[TUHS] Gaming on early Unix
robpike at gmail.com
Mon Dec 9 12:03:18 AEST 2019
My favorite (other than Nuke the Smileys) was written at the UofT by Hugh
Redelmeier. It was a version of tic-tac-toe that played only a single line,
and would always win. If it didn't like your move, it changed it. If your
move was a good one, it would change its previous move. And it did this
with lovely little messages. It was fun watching people get upset at it.
I don't know where the source is nowadays. I may have it somewhere, or it
might be ferric dust long since swept up from a cupboard of failed 9-track
On Mon, Dec 9, 2019 at 11:47 AM Adam Thornton <athornton at gmail.com> wrote:
> > On Dec 8, 2019, at 5:35 PM, Ken Thompson via TUHS <tuhs at minnie.tuhs.org>
> > in the early 70s, noone had seen a computer.
> > i had a terminal at home and we were giving
> > a dinner party. i wrote several games for the
> > party from the back of an off-the-shelf puzzle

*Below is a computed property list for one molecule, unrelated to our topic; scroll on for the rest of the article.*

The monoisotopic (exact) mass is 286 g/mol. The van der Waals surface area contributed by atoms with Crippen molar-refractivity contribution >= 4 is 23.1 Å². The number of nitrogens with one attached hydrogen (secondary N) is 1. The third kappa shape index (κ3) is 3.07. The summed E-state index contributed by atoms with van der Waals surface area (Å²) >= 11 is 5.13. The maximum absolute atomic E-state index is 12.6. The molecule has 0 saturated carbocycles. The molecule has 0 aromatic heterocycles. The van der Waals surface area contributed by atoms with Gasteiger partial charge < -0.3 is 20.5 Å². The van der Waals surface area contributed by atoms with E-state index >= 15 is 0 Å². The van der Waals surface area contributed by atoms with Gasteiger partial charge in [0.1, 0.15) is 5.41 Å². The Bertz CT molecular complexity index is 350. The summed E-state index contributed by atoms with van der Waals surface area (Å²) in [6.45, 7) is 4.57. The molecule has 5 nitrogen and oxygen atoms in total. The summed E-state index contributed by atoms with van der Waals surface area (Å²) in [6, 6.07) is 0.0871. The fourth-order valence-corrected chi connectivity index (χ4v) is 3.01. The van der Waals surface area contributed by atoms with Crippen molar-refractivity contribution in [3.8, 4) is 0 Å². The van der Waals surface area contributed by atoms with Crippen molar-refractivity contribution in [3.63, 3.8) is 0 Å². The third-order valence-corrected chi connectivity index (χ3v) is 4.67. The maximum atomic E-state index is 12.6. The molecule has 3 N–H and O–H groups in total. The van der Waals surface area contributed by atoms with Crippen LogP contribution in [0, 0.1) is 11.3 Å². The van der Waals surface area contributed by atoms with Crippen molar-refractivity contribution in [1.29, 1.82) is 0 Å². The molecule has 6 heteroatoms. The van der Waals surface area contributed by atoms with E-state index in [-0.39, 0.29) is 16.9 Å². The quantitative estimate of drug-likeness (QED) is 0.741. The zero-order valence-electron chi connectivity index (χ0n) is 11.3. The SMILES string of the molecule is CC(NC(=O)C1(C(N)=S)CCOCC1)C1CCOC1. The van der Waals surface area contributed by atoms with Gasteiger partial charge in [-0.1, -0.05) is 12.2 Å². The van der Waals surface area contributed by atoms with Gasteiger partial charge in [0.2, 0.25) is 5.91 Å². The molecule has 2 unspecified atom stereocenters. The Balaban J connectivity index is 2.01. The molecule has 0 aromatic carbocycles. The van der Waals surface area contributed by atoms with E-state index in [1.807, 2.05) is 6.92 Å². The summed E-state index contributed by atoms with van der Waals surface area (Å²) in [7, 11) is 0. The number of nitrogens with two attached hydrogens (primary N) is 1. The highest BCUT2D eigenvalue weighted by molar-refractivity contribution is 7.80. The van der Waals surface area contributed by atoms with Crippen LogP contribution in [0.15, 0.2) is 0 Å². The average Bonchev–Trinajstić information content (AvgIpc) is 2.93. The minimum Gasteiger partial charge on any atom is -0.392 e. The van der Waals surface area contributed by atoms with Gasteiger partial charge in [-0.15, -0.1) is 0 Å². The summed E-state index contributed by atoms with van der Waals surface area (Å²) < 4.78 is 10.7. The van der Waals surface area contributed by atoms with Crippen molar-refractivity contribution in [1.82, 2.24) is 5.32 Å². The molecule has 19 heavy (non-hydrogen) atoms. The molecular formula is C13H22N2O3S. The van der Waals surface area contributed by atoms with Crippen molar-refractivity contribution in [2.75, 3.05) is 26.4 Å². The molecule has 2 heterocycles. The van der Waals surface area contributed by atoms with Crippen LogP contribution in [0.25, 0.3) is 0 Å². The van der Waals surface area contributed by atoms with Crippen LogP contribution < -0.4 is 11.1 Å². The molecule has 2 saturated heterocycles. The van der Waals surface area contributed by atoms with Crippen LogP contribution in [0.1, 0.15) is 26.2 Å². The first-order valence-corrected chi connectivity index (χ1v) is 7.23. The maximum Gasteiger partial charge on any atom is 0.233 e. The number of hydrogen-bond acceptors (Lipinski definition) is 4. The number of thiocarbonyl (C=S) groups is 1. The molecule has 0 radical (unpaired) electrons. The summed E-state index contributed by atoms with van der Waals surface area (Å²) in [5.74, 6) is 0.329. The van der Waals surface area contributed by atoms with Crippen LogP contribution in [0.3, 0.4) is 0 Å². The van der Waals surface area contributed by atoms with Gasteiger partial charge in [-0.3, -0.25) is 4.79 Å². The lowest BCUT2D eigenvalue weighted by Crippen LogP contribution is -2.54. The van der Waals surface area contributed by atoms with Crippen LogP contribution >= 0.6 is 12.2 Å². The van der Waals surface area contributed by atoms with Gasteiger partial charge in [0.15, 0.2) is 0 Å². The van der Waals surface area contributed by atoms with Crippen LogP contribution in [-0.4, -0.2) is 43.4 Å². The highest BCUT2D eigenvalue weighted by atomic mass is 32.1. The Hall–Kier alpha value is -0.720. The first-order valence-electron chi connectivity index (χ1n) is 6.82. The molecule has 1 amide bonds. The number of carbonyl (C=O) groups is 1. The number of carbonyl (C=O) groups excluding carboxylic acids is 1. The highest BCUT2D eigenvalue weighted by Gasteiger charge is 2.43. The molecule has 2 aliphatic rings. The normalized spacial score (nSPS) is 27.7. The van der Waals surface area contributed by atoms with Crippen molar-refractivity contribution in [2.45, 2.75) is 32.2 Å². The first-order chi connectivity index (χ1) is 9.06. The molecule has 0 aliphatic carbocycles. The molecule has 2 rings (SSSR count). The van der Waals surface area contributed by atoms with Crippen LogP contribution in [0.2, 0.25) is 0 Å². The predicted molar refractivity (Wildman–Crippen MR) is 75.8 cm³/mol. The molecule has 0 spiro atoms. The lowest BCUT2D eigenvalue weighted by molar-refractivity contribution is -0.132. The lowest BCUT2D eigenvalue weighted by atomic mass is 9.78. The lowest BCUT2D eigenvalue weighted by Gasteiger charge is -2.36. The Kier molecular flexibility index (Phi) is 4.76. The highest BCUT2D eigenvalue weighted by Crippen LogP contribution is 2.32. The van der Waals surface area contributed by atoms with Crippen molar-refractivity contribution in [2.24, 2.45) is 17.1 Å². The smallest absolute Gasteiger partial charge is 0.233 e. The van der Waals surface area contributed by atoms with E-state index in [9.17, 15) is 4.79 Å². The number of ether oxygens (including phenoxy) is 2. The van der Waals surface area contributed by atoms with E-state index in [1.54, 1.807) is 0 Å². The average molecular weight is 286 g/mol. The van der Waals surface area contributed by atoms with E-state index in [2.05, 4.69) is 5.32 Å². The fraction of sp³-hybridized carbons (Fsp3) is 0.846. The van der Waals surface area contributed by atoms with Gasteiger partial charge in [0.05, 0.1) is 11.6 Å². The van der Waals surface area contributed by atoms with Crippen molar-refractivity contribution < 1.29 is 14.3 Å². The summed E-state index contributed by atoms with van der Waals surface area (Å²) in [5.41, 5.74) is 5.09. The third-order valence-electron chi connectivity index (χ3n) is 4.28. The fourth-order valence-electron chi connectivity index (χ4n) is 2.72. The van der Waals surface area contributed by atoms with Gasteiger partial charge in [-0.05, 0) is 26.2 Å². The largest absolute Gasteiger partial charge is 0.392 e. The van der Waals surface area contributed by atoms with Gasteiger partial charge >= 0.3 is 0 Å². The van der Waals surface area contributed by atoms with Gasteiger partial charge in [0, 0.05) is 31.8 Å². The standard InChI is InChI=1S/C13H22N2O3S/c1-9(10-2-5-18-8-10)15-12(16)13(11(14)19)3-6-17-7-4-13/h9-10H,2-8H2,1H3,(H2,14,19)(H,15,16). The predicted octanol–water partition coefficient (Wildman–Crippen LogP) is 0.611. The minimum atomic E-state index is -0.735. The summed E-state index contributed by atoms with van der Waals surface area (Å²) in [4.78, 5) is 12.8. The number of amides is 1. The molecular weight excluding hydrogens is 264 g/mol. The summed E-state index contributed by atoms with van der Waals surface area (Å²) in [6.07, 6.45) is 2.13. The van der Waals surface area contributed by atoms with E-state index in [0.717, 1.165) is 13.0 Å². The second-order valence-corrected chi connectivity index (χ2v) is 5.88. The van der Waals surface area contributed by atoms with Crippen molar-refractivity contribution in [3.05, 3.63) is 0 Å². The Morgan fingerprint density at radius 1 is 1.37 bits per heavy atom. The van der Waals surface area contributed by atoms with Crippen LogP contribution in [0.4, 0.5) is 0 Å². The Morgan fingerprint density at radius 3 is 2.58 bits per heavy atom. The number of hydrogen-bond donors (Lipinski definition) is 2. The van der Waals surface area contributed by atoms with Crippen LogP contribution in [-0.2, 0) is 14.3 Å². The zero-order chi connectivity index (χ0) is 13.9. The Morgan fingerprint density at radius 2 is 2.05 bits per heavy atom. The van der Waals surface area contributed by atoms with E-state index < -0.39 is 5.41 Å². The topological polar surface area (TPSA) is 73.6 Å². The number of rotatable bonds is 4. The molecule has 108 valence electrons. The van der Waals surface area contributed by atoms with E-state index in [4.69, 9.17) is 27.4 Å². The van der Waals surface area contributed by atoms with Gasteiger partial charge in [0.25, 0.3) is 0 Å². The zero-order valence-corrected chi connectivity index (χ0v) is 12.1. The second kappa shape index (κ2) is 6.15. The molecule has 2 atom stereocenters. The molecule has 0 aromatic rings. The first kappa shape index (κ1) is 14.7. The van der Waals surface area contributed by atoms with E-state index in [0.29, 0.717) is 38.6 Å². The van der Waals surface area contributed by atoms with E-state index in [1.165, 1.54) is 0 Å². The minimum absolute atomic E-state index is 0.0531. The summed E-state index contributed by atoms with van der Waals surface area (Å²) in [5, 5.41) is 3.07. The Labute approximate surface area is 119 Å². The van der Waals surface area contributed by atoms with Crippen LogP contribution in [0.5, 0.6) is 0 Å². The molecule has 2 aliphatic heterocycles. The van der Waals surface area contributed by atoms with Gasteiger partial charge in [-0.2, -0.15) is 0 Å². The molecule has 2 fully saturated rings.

> > book.
> > the ones i remember:
> > moo (bulls + cows)
> > hunt the wumpus (move or shoot)
> > learning tic-tac-toe
> > i can guess your number (divide and conquer)
> > jealous husbands (similar to fox hen corn)
> > nim
> > i think there were more. they went over
> > pretty well at the party.
> > i think this was 1969 or 1970.
> Clarification, please.
> Was “Hunt the Wumpus” from the back of an off-the-shelf puzzle book? I
> thought it was by Gregory Yob (per the Creative Computing BASIC Computer
> Games book—Wumpus may have been in More BASIC Computer Games), and, well,
> it’s about dodecahedronal geometry, which seems as if it would only have
> been found in a rather rarefied puzzle book, but does seem like the sort of
> Platonic solid a computer-programming nerd in the early 1970s would have
> known about.
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